Release Date: 10th April 2012.
For Fans Of: Paramore, Evanescence, Stone Sour, Lacuna Coil, Papa Roach
Halestorm are a band who’s name I’ve read in passing, having briefly recalled them touring the UK with Disturbed and Papa Roach a couple of years ago but never paid any attention to until a couple of weeks ago when their latest album, The Strange Case Of, which is Halestorm’s second album (and their first for their new label Roadrunner Records) landed in my musical in-tray. Always keen to try new music, it soon became apparent I, and anyone else who isn’t familar with Halestorm, has been missing out in a big way.
The opening riff to the album’s kick off “Love Bites (So Do I)” instantly makes one sit up and take notice. Everything about the song from the guitar work to the vocals to the simple yet very effective guitar solo screams “hit single”, at least for the American market where such a song would get substantial airplay (at time of writing the song was currently riding high in the US charts and on iTunes). Songs such as Mz Hyde and I Miss The Misery show Halestorm to be equally adept at producing darker sounding songs with more angst in them, while the anthemic Freak Like Me is likely to go down a storm at any festival where the band appears (Download 2012 anyone?).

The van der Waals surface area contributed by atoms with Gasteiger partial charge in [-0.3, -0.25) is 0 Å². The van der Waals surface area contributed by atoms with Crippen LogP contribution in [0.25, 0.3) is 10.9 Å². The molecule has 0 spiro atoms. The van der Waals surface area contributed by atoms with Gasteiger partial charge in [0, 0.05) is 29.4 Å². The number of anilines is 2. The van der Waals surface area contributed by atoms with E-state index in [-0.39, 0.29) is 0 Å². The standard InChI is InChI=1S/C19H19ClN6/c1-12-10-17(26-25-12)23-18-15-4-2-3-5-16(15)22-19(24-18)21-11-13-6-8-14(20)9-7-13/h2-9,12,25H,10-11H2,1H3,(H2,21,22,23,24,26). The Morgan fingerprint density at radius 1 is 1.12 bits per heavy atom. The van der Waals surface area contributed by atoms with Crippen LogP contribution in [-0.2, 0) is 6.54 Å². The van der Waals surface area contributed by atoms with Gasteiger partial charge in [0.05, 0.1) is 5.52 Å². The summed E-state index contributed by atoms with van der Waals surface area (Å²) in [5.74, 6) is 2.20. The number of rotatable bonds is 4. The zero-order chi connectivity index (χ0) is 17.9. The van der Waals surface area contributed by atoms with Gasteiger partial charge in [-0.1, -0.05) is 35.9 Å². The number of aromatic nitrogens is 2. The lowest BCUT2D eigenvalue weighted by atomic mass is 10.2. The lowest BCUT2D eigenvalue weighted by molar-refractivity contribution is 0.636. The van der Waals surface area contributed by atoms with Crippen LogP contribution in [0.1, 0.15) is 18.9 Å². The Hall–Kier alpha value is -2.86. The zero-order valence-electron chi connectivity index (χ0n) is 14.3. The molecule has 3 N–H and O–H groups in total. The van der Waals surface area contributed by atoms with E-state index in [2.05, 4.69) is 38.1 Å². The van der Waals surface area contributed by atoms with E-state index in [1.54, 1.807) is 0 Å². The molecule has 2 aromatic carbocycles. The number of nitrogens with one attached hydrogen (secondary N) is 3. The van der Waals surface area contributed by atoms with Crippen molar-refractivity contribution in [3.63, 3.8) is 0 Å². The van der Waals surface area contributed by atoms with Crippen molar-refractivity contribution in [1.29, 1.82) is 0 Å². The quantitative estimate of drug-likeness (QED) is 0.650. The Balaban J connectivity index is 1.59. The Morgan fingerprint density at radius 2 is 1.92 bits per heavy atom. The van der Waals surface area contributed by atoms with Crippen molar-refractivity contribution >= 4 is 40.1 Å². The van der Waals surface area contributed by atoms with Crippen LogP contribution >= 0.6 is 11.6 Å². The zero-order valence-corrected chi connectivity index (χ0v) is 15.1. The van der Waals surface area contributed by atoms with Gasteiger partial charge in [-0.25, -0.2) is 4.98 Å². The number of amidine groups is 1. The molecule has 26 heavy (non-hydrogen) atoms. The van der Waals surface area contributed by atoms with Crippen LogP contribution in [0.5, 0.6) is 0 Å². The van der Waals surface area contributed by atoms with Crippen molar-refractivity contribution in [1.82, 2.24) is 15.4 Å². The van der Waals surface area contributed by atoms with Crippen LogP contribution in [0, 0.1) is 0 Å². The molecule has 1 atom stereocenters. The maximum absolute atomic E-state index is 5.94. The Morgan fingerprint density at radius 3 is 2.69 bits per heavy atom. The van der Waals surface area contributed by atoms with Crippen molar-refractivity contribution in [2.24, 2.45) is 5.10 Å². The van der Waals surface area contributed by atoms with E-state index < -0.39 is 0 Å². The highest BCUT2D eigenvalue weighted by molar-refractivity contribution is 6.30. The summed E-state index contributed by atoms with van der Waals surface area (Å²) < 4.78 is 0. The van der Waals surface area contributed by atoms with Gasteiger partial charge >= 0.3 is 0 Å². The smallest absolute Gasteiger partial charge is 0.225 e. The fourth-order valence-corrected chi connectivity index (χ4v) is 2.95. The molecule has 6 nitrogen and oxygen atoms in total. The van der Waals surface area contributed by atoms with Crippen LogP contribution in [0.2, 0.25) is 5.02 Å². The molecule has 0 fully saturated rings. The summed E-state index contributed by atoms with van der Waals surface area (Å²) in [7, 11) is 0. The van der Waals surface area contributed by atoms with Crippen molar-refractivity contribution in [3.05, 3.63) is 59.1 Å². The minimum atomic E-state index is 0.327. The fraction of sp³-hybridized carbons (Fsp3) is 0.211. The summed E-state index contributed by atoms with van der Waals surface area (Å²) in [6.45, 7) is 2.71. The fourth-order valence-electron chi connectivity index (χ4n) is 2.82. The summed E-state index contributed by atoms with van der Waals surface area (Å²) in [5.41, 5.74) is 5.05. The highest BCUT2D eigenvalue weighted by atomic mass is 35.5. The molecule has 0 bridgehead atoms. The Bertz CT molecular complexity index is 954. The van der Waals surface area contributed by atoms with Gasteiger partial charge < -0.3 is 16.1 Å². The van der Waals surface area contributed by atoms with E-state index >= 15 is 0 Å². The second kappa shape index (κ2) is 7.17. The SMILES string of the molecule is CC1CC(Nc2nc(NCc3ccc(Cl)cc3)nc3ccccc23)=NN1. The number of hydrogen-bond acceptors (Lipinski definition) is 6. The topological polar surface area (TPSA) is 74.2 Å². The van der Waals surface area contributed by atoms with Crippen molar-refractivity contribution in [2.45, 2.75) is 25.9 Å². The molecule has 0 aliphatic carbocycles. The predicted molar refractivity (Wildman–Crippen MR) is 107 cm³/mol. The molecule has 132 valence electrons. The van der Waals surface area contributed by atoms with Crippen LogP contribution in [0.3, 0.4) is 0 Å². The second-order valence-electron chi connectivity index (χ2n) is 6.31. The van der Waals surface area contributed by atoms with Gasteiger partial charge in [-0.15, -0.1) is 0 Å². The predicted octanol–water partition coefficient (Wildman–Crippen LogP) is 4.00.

Singer (and guitarist) Lizzy Hale shows off her impressive set of pipes throughout the album but particularly on “Beautiful With You” and the (almost obligatory rock ballad) “Break In”, mixing it up in style as the different types of song on the album require. “The Rock Show” is another track destined to be a crowd pleaser, as is Daughters of Darkness, which is the type of song to lodge itself in your head for days on end.
Anyone who likes both metal and the odd dose of cheese and/or pop music may have in fact heard a Halestorm song without realising it, as the closing track of the album “Here’s To Us” was used in Season 3 of Glee (say what you will about Glee, but that’s excellent exposure for a band when the album wasn’t even out at that point). Needless to say the original version packs a significantly more substantial punch than the neutered version sung by Lea Michelle and friends on the TV show.
In terms of female fronted rock or metal bands Halestorm are a breath of fresh air. Sitting somewhere between Paramore and Evanescence on the accessability scale, Halestorm are one of those bands who sit comfortably on the border of being a hard rock band or a metal band. They can do the riff laden headbanging numbers, songs that seem destined to fill arenas or festivals, they can do the rock ballads, and everything between. “Commercial metal” is often banded around as a dirty expression but The Strange Case Of is a perfect example of a fantastic commercial metal album, and one that is going to make sure a lot more people know the name Halestorm on both sides of the Atlantic before too long. If rock and metal want a future in the mainstream, then we will need a few more bands like Halestorm.
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